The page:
Asset management firms are rushing to form new mortgage real estate investment trusts (REITs) that would help provide home loans if government-sponsored enterprises (GSEs) Fannie Mae and Freddie Mac curtail financing. These GSEs, own or guarantee more than half of all U.S. home loans.
According to the CBO, since the financial crisis, approximately 90% of all new residential mortgage originations in the U.S. are originated or guaranteed by the U.S. government. The proverbial gold rush is creating a rash of mortgage REITs issuance, forcing new comers to make concessions to attract capital from investors. Mortgage REITs have raised approximately $6.5 billion of capital between December 2010 and March 2011.
The fundraising environment for new entrants is becoming more difficult. New entrants into the mortgage REIT market, including PIMCO and Angelo, Gordon & Co., are having a difficult time raising new funds. PIMCO made concessions regarding the management fee it charges investors while Angelo, Gordon & Co. recently cut back the offering size of its recent IPO. We think investors are correct to be leery and seek greater concessions from new entrants.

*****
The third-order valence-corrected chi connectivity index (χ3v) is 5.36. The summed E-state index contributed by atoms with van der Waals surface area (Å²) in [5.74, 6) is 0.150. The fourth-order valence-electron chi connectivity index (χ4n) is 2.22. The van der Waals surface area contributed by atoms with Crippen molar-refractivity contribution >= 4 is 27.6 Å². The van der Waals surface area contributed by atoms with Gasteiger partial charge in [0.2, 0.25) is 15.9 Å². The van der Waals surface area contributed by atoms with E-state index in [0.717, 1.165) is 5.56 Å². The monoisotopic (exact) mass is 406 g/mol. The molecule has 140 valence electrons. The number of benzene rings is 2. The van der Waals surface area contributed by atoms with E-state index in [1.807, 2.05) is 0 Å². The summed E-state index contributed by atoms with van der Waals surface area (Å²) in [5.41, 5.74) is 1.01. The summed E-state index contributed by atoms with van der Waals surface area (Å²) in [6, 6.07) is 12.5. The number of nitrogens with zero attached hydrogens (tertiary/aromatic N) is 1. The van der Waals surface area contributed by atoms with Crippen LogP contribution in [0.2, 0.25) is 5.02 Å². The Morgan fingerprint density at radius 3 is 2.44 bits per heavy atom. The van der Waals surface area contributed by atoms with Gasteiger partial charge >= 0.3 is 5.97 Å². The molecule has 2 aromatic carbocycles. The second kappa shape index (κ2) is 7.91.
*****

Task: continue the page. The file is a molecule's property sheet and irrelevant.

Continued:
The mortgage REIT landscape is riddled with failed entities that could not operate a levered balance sheet during changing interest rate and credit environments. Notable blow-ups include: New Century Financial Corporation and Thornburg Mortgage.
Stick with the Veterans
Individual investors interested in mortgage REITs should stick with managers that have significant experience operating highly levered balance sheets in different interest rate and prepayment cycles. The table below (click to enlarge) highlights the seven largest mortgage REITs (including year of incorporation).
Our largest holdings include Annaly Capital Management (NYSE:NLY) and MFA Financial (NYSE:MFA). Both of which have over a decade of experience managing their balance sheets. Note: NLY is agency-focused and MFA is non-agency focused.
Despite being cautious on the current price of NLY (see recent article), we believe investors should stay the course with longstanding mortgage REIT players with great track records.
It should be noted, however, that a long tenure doesn't necessarily translate into a great track record (as highlighted in our recent article on Anworth Mortgage Asset Corp. (NYSE:ANH)). So investors should definitely do their homework on the management teams.